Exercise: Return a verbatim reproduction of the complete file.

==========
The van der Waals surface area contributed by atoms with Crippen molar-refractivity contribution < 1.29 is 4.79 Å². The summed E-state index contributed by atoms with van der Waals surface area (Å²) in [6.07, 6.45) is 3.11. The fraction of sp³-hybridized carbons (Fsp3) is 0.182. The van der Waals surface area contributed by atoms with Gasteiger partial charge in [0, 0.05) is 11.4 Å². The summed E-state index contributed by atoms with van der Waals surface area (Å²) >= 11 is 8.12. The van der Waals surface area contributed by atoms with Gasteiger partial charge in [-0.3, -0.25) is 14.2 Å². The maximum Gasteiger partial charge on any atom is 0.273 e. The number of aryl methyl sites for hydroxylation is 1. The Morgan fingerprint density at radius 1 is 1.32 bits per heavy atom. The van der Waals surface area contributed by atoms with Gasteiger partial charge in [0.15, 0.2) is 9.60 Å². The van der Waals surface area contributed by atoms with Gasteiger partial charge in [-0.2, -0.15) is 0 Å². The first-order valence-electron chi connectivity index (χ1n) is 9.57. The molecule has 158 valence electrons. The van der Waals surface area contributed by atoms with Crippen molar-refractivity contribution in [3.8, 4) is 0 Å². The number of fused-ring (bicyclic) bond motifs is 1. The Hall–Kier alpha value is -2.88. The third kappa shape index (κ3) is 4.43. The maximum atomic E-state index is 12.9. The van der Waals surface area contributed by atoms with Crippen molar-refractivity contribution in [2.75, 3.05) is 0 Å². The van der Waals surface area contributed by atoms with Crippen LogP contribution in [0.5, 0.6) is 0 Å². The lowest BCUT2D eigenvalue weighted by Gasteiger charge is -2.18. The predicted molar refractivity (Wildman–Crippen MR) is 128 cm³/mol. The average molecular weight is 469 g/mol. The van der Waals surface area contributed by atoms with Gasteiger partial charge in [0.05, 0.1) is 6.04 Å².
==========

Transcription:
The van der Waals surface area contributed by atoms with Crippen molar-refractivity contribution < 1.29 is 4.79 Å². The summed E-state index contributed by atoms with van der Waals surface area (Å²) in [6.07, 6.45) is 3.11. The fraction of sp³-hybridized carbons (Fsp3) is 0.182. The van der Waals surface area contributed by atoms with Gasteiger partial charge in [0, 0.05) is 11.4 Å². The summed E-state index contributed by atoms with van der Waals surface area (Å²) >= 11 is 8.12. The van der Waals surface area contributed by atoms with Gasteiger partial charge in [-0.3, -0.25) is 14.2 Å². The maximum Gasteiger partial charge on any atom is 0.273 e. The number of aryl methyl sites for hydroxylation is 1. The Morgan fingerprint density at radius 1 is 1.32 bits per heavy atom. The van der Waals surface area contributed by atoms with Gasteiger partial charge in [0.15, 0.2) is 9.60 Å². The van der Waals surface area contributed by atoms with Gasteiger partial charge in [-0.2, -0.15) is 0 Å². The first-order valence-electron chi connectivity index (χ1n) is 9.57. The molecule has 158 valence electrons. The van der Waals surface area contributed by atoms with Crippen molar-refractivity contribution in [3.8, 4) is 0 Å². The number of fused-ring (bicyclic) bond motifs is 1. The Hall–Kier alpha value is -2.88. The third kappa shape index (κ3) is 4.43. The maximum atomic E-state index is 12.9. The van der Waals surface area contributed by atoms with Crippen molar-refractivity contribution in [2.75, 3.05) is 0 Å². The van der Waals surface area contributed by atoms with Crippen LogP contribution in [0.5, 0.6) is 0 Å². The lowest BCUT2D eigenvalue weighted by Gasteiger charge is -2.18. The predicted molar refractivity (Wildman–Crippen MR) is 128 cm³/mol. The average molecular weight is 469 g/mol. The van der Waals surface area contributed by atoms with Gasteiger partial charge in [0.05, 0.1) is 6.04 Å².